February 24th, 2010

GC ForeCat™ Continues to Predict Southeast Region of United States Most Vulnerable to Landfalling Hurricanes in 2010

Posted at 11:23 AM ET

cati-pred-se-smallGC ForeCat is a product developed by Guy Carpenter in collaboration with WSI Corporation, the world’s leading provider of weather-driven business solutions, that provides pre-season hurricane landfall forecast rates for different regions in the United States. GC ForeCat revolutionises hurricane forecasting by estimating the rate of landfall for regions along the US coastline. Four different regions (Gulf, Florida, Southeast and Northeast - see Figure 1 on page 2) are derived with associated likelihood of tropical cyclones making landfall in each area. Monthly updates are anticipated up to and including May.

The second 2010 GC ForeCat update was released on 23 February and the results are shown in Table 1 below (along with average landfall rates between 1951 and 2007). According to the February update, the Southeast region remains most vulnerable to tropical cyclones coming shore in the United States in 2010. The rate of 0.96 for the Southeast represents the mean number of landfalling tropical cyclones in that region for the forthcoming hurricane season, more than double the 1951-2007 average landfall rate of 0.41 and a significant increase on last month’s forecast rate of 0.70. The forecast landfall rate for the Florida region has also been upwardly revised from 0.49 in January to an above-average 0.60 in February. Meanwhile, the Northeast and Gulf regions continue to show near-average mean landfall rates of 0.29 and 0.59, respectively.

Table 1: GC ForeCat Landfall Rates

Region

February 2010 Forecast Landfall Rate

1951-2007 Average Landfall Rate

Gulf (coastline from Texas to Alabama-Florida border)

0.59

0.66

Florida (entire Florida coastline)

0.60

0.49

Southeast (coastline from Atlantic Florida-Georgia border to Cape Hatteras)

0.96

0.41

Northeast (coastline from Cape Hatteras to Maine)

0.29

0.29

 

cati-pred-se-big

Hazard data illustrated in the CAT-i map was taken from i-aXs®, Guy Carpenter’s web-based risk management platform. i-aXs users can view impacted areas on any map as well as see how their portfolios were affected. Please contact your broker or Instrat® representative for assistance or go to www.i-axs.info for further information.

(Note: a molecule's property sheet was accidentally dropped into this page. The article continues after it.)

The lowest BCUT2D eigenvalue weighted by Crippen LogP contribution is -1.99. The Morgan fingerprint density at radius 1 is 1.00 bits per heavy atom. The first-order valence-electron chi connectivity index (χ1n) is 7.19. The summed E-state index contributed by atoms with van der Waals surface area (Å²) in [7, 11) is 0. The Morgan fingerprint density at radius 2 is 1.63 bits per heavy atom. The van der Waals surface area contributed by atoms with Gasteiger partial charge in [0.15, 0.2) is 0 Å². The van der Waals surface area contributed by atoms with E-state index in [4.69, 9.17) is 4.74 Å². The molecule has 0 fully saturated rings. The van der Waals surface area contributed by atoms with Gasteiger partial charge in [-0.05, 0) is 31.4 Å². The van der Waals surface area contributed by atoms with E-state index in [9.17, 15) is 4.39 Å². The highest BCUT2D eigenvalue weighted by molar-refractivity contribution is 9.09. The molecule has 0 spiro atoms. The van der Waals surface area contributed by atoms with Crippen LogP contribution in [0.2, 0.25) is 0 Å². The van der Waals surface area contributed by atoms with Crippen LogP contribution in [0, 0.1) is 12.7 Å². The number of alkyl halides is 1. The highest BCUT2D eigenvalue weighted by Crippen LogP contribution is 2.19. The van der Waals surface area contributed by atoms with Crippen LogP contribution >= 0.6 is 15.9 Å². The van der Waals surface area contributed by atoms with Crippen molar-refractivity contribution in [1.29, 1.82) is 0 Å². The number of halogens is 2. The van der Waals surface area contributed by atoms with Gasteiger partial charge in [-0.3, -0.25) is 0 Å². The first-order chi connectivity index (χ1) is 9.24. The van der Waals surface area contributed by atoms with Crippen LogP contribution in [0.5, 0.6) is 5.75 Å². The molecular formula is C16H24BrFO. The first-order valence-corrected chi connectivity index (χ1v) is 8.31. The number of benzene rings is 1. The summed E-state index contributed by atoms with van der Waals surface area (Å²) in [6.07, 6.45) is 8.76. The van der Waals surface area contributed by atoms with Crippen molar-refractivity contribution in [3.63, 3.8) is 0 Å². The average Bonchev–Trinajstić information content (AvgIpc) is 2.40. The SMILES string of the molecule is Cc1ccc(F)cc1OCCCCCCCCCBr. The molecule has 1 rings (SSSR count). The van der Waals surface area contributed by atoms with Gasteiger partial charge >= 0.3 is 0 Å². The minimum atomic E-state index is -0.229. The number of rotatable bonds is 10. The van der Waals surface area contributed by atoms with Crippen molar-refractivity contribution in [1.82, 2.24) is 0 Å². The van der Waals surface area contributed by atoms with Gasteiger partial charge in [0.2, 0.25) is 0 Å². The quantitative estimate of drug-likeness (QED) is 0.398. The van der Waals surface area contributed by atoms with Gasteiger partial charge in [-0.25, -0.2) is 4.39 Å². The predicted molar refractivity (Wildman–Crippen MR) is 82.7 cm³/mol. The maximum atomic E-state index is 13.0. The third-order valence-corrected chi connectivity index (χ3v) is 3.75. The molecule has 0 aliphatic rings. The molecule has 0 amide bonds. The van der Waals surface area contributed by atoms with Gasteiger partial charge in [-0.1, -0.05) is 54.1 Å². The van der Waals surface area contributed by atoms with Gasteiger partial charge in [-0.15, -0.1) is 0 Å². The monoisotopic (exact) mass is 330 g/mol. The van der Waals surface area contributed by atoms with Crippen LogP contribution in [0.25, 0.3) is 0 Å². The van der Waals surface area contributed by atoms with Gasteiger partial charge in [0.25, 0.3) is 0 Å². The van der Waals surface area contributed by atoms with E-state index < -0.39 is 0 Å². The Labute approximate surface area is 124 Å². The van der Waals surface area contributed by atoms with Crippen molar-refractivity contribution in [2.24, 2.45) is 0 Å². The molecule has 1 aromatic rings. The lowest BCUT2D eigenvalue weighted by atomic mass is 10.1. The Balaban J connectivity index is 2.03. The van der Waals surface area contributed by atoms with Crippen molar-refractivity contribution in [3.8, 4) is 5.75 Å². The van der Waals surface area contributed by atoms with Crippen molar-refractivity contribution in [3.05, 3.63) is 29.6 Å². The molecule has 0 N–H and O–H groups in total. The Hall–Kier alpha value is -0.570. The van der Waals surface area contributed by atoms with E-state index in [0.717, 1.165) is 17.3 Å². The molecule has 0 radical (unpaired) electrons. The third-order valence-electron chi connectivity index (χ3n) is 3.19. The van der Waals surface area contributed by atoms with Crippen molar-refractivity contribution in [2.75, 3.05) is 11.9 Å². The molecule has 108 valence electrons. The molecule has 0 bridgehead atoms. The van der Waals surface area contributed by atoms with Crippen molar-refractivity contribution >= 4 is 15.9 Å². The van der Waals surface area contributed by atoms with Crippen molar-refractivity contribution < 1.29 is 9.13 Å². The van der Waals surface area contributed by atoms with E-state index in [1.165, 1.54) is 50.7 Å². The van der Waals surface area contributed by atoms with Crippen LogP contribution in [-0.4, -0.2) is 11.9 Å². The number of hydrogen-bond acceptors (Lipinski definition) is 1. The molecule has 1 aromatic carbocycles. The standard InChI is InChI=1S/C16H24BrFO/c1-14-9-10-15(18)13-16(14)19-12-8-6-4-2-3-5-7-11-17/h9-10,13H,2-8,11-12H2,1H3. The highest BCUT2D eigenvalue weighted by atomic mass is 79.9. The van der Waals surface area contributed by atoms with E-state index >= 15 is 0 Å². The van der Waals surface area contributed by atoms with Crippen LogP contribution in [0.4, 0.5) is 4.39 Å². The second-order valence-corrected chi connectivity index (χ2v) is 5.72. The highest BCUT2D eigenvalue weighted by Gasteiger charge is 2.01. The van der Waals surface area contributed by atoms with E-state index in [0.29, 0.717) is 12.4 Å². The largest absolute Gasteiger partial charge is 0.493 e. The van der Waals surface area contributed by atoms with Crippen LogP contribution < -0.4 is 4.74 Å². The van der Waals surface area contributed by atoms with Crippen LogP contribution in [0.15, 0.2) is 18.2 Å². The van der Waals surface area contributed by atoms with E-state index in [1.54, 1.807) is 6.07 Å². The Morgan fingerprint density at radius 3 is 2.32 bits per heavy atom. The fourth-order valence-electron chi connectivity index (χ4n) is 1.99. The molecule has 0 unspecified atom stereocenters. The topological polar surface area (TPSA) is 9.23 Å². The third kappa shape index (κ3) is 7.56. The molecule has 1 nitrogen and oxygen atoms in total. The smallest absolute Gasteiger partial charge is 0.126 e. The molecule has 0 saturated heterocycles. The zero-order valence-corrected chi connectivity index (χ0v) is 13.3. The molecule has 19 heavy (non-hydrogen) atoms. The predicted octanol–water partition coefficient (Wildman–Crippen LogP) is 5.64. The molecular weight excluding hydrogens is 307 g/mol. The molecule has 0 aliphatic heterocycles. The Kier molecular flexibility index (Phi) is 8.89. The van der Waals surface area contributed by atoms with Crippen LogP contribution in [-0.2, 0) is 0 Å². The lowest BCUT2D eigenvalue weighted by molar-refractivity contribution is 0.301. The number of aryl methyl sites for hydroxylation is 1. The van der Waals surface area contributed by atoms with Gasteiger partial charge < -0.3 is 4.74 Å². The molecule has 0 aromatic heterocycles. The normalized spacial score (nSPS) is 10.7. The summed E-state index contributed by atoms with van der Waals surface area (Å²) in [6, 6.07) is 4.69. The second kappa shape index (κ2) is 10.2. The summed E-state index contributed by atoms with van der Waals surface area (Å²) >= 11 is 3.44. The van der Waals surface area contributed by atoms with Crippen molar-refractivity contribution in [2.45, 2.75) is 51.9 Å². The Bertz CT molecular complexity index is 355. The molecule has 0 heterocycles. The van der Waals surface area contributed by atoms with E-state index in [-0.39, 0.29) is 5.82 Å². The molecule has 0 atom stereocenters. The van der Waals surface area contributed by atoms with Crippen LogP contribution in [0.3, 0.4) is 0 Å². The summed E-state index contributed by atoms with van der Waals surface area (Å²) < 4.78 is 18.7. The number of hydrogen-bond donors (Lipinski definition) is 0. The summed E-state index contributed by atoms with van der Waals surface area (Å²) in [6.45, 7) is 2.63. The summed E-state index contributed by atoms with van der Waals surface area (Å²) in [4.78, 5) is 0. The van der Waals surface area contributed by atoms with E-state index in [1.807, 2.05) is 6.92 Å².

GC ForeCat was first developed for the 2008 hurricane season, utilising hurricane landfall data from 1951 to 2007 together with corresponding climate/ocean data, representative of North Atlantic oscillation, tropical Atlantic water temperatures and El Niño/La Niña. The skill of this forecast has been established using historical storm seasons and “hold-one-out” analyses.

GC ForeCat will be updated using the latest climatological data on a monthly basis until the beginning of the hurricane season. Using i-aXs®, Guy Carpenter’s web-based risk management platform, analysts will calculate exceedance probability (EP) curves, based on vendor cat models, for client and industry exposures falling within each region. With this deeper detailed information, Guy Carpenter clients who subscribe to i-aXs now benefit from improved risk management capabilities, enabling them to manage their reinsurance purchases more effectively.

For more information on GC ForeCat, please contact Priyantha Perera at Guy Carpenter at priyantha.perera@guycarp.com.

Sources: Guy Carpenter, WSI Corporation

Click here to register for e-mail updates from GC Capital Ideas >>

Guy Carpenter’s Instrat® department provides CAT-i reports for major natural catastrophes worldwide. These reports cover catastrophes including worldwide tropical cyclones, earthquakes, major UK and European floods and any other natural event that is likely to incur a significant loss to the (re)insurance industry. Please email CAT.i@guycarp.com if you wish to be added to the free email distribution list.

Instrat also provides RISK-i reports for major technological or man-made events worldwide. These reports cover risks to property, transport and life including explosions, fires, crashes, engineering disasters and terrorist attacks that are likely to incur a significant loss to the (re)insurance industry. Please email RISK.i@guycarp.com if you wish to be added to the free email distribution list.

AddThis Feed Button
Bookmark and Share


Related Posts